While the clichéd understanding of the media’s role in the US is that it is an open, unhindered and evenly representative forum, the sad, albeit unsurprising truth is that the US mainstream media has always been a one-sided, drum-beating, chest-pounding, war-mongering medium where self-serving politicians and businessmen often come together in sinful matrimony. It has, however, so unfairly, tainted the image of the American people, as irrational minds, blindly ‘marching in support’ behind the president, the troops, American Ideals, and so forth, as if the appalling values that molded the thinking of Bush’s ideologues has also influenced the aspirations of ordinary Americans everywhere.

Nonetheless, the sudden, yet invigorating appearance of Sheehan created a tidal wave that is, not only challenging the utterly deceptive rhetoric of the media’s pro-military intervention pundits, but in fact re-launched the antiwar movement, whose absence left the case for war unchallenged.

But still; while some champions of the anti-war movement are incapable of articulating a decisive and uncompromising agenda on ending the war in Iraq, Sheehan, this ordinary woman with a small tent, a few sandwiches and a cell phone has proven more unshakable than anti-war groups who claim tens of thousands of members. “We’re over there and we need to come home,” she told reporters on August 16. She contested the claim that ‘leaving Iraq in chaos’ is a non-option. “We need to let the Iraqi people handle their own business,” she said, arguing, according to that “the US presence is the source of all violence there.” Bush is the one responsible for her son’s death, she said, as for “The person who killed my son, I have no animosity for that person at all.”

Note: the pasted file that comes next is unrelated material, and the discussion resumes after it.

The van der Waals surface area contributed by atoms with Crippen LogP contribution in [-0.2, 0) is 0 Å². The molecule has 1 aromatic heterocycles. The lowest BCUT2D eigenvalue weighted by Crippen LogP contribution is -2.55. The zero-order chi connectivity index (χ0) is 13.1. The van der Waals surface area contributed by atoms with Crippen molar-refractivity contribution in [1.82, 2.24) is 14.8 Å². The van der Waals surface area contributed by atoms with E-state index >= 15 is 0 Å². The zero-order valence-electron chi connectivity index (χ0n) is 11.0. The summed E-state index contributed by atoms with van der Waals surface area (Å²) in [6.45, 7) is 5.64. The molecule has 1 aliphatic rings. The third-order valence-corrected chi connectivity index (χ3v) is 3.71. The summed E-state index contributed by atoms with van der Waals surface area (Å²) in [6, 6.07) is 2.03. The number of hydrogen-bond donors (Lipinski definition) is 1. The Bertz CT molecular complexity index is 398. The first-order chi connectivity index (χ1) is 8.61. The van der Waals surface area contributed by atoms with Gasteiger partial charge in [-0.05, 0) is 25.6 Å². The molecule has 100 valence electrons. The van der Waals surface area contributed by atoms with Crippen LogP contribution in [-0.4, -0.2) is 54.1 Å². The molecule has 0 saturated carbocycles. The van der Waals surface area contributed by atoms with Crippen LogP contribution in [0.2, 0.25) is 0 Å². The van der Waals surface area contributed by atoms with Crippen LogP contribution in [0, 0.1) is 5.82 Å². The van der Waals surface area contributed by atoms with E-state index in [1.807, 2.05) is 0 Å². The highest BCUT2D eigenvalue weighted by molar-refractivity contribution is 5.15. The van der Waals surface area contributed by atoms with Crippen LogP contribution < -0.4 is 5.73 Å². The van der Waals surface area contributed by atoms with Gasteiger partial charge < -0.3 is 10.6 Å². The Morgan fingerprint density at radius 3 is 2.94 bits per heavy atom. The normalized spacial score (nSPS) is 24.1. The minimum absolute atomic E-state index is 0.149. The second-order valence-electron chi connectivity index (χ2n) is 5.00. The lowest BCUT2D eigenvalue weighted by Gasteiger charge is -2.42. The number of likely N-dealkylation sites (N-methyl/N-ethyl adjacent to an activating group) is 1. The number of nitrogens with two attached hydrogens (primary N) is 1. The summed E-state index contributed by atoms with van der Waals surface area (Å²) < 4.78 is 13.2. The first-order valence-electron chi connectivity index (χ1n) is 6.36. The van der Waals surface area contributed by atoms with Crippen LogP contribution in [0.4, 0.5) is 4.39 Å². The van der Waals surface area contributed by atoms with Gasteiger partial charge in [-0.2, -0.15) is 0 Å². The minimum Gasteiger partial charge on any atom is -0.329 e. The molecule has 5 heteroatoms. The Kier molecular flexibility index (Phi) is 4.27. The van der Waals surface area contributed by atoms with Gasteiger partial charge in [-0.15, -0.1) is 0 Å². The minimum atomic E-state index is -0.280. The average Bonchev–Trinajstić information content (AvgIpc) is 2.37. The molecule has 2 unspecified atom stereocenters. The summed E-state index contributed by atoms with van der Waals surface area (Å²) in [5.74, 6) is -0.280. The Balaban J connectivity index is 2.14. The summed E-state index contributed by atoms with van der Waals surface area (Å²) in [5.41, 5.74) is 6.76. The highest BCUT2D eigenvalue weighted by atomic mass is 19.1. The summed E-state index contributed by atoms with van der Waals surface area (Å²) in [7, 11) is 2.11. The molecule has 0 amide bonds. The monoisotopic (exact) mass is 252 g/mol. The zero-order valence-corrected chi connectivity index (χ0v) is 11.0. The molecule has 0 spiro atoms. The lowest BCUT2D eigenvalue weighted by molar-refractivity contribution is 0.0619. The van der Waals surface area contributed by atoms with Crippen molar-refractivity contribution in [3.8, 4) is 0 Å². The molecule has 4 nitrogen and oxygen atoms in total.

What makes Sheehan’s story utterly powerful is that it comes from a member of society that has been merely qualified as ‘ordinary’, meaning a person of no bearing on the outcome of things, be it political or otherwise. But she is a woman, a mother and that too is a powerful message of revolutionary proportions. Women have erroneously been regarded as minor players in shaping what social scientists coined the ‘public sphere.’

The modern history of the US, moreover, the West in general, was devised by men, some argued, thus the narrative delineating that history finds it possible to exclude women. Women were only the subject of discussion within a particular role, within politics, religion or media, a supportive role that more or less was designated and narrated by men. Once again, ordinary people, and women in particular, found themselves irrelevant to the whole debate. They simply didn’t matter.